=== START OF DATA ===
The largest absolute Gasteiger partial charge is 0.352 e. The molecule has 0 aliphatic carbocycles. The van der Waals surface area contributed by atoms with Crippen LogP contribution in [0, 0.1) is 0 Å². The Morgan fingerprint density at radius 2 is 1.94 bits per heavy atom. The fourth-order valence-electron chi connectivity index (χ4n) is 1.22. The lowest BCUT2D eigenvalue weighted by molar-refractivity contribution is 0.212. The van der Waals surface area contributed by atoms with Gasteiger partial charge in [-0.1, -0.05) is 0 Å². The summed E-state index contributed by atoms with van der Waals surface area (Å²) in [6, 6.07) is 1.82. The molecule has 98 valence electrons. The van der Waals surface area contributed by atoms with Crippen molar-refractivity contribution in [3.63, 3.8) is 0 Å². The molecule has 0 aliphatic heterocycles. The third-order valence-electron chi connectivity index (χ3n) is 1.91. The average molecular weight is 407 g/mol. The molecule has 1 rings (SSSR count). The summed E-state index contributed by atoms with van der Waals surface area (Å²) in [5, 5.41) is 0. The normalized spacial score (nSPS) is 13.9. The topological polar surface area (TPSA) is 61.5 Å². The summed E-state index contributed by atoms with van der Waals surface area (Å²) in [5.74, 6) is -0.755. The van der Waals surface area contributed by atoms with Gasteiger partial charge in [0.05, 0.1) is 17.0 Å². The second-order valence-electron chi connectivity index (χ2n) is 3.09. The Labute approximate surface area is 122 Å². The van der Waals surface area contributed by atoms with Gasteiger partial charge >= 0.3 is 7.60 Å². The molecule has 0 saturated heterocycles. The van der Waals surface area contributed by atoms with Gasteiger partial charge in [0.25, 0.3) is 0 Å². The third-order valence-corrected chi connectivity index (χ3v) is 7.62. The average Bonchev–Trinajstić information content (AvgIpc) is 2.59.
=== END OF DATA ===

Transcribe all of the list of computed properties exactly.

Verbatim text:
The largest absolute Gasteiger partial charge is 0.352 e. The molecule has 0 aliphatic carbocycles. The van der Waals surface area contributed by atoms with Crippen LogP contribution in [0, 0.1) is 0 Å². The Morgan fingerprint density at radius 2 is 1.94 bits per heavy atom. The fourth-order valence-electron chi connectivity index (χ4n) is 1.22. The lowest BCUT2D eigenvalue weighted by molar-refractivity contribution is 0.212. The van der Waals surface area contributed by atoms with Gasteiger partial charge in [-0.1, -0.05) is 0 Å². The summed E-state index contributed by atoms with van der Waals surface area (Å²) in [6, 6.07) is 1.82. The molecule has 98 valence electrons. The van der Waals surface area contributed by atoms with Crippen molar-refractivity contribution in [3.63, 3.8) is 0 Å². The molecule has 0 aliphatic heterocycles. The third-order valence-electron chi connectivity index (χ3n) is 1.91. The average molecular weight is 407 g/mol. The molecule has 1 rings (SSSR count). The summed E-state index contributed by atoms with van der Waals surface area (Å²) in [5, 5.41) is 0. The normalized spacial score (nSPS) is 13.9. The topological polar surface area (TPSA) is 61.5 Å². The summed E-state index contributed by atoms with van der Waals surface area (Å²) in [5.74, 6) is -0.755. The van der Waals surface area contributed by atoms with Gasteiger partial charge in [0.05, 0.1) is 17.0 Å². The second-order valence-electron chi connectivity index (χ2n) is 3.09. The Labute approximate surface area is 122 Å². The van der Waals surface area contributed by atoms with Gasteiger partial charge >= 0.3 is 7.60 Å². The molecule has 0 saturated heterocycles. The van der Waals surface area contributed by atoms with Gasteiger partial charge in [0.25, 0.3) is 0 Å². The third-order valence-corrected chi connectivity index (χ3v) is 7.62. The average Bonchev–Trinajstić information content (AvgIpc) is 2.59.